The services offered are not randomly chosen but, rather, purposefully designed, innovative responses to business opportunities — sometimes with the help of cutting-edge technologies. For example, Joker’s Stash, a large dark web marketplace that offers PPaaS (personal profile as a service), uses a blockchain-based DNS to make it more difficult for law enforcement agencies to trace and take down its systems.11 In another instance, in January 2018, a Reddit user named “deepfakes” used open-source AI to create fake porn videos featuring celebrities and politicians. Shortly after, FakeApp, a desktop application that makes it easy for anyone to generate their own fake porn videos, appeared — demonstrating just how effective AI can be at improving attack and deception services, and making this technology a major concern.12

Thus, we see cybercrime evolving from a nefarious hobby into a business ecosystem and value chain with a global scope. No wonder it is difficult, if not impossible, for the defense community to keep up.

The CAaaS Value Chain

When we examined the services available on the dark web, we looked for any activity that could help an attacker, reduce the cost of an attack, or increase the benefit derived from an attack, each time asking “What is the value added?” That exercise revealed a value chain of primary activities needed to create cyberattacks and support activities that make the attacks more efficient and effective. (See “Activities in the Cybercrime Ecosystem.”)

The primary activities of the value chain include the services needed to mount the attack: the discovery of vulnerabilities, the development and delivery of the weapons needed to exploit those vulnerabilities, and the execution of the cyberattack — whether a single action, a multistep attack, or an advanced persistent threat in which attacks remain undetected for an extended period. Support activities facilitate the cyberattack business by reducing the cost and increasing the benefit of an attack. Life-cycle management operations include activities that help select valuable attack targets, organize hackers, manage the distribution of proceeds, hide the operation from authorities, and if disrupted, recover the sidelined operation. Hacker human resources services include hiring, training, and managing trusted hackers. Marketing and delivery provides a reliable marketplace for service providers and buyers, a market-based pricing mechanism, and a system for transferring funds. Technology support offers tools and functional operations such as customer service.

The CAaaS value chain exposes the links between the attack services available on the dark web, as well as gaps that present opportunities to develop new services. (Wherever there is a demand to make cyberattacks more efficient or profitable, we can assume service providers will be motivated to fulfill that demand.) Using this value chain model, we identified 24 key primary and supporting services for sale on the dark web. For example, security checker as a service (SCaaS) provides a simulated environment to evaluate and test whether exploitations can bypass cybersecurity defenses prior to an actual attack, and deception as a service (DaaS) generates the fake websites, emails, and software used to mislead victims. Reputation as a service (RaaS) generates ratings for users based on their previous interactions and helps attackers find hackers on whom they can rely, and value evaluation as a service (VEaaS) helps users verify the quality of stolen credit cards and establish their price. (See “Services in the Cybercrime Ecosystem.”)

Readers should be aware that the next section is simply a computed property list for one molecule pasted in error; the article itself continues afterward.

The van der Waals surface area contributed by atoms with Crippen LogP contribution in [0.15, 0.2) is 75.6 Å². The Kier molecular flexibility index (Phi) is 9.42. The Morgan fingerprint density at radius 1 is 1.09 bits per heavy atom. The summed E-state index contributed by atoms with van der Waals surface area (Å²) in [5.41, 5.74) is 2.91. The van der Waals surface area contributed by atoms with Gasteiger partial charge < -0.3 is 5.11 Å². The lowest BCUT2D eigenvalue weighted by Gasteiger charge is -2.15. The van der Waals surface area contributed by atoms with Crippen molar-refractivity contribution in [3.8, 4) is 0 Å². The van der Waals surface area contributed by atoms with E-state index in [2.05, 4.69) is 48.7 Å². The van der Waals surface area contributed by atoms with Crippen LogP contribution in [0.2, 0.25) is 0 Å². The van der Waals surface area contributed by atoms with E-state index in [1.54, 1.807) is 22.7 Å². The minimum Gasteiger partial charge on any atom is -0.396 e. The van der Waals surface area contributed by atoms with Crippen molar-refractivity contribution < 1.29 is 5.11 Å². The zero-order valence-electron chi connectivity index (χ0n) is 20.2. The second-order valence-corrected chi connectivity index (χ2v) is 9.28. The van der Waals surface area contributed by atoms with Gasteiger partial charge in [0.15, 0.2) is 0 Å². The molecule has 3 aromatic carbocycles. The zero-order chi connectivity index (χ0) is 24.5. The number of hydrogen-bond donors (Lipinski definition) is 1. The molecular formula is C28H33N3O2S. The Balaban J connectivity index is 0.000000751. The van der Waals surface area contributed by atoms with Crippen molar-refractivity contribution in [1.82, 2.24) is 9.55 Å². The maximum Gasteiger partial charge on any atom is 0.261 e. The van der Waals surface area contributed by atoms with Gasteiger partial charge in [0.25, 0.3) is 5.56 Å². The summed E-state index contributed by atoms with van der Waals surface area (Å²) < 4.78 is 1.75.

We identified the inputs, outputs, and supports for each service in the CAaaS ecosystem. Then we identified potential combinations of services, based on the interactions among their inputs, outputs, and supports, to demonstrate how they can be used to mount attacks. Together, these services comprise a comprehensive supply chain of attack capabilities.

Making Money in This Ecosystem

There are two basic paths to business success in the CAaaS value chain: Service providers rely on their technical skills to create and sell new services, while the attack creators design and launch successful attacks utilizing those services.

The service providers use several different pricing models. In many cases, their offerings are available for a onetime fee for unlimited use. For example, in June 2016, a Microsoft Office zero-day vulnerability (that is, a vulnerability not previously discovered and with no known fix) was priced at $30,031 in bitcoin in a dark web market. A one-day vulnerability (that is, a publicly known vulnerability for which a patch is often available but not deployed) cost about $648.10, including the exploit.

Some service providers adopt more creative, pay-for-results pricing models. For example, malware is sometimes sold on a pay-per-install basis in which buyers pay only a fee, typically in the range of 2 cents to 10 cents, if and when the malware is successfully installed on a victim’s machine.13 There are profit-sharing pricing schemes: GandCrab ransomware offers a partner program in which members share 40% of the profits with the developers.14 There also are subscription models in which buyers receive updates and improvements in return for an ongoing fee: The Shadow Brokers’ Dump Service is a “zero-day vulnerabilities and exploits” service that offers monthly subscribers access to continually updated lists of vulnerabilities, tools, and data sets.

In contrast to service providers, attack creators are often business-savvy managers, not tech gurus. They conceive attacks and then use the services in the CAaaS value chain to execute them.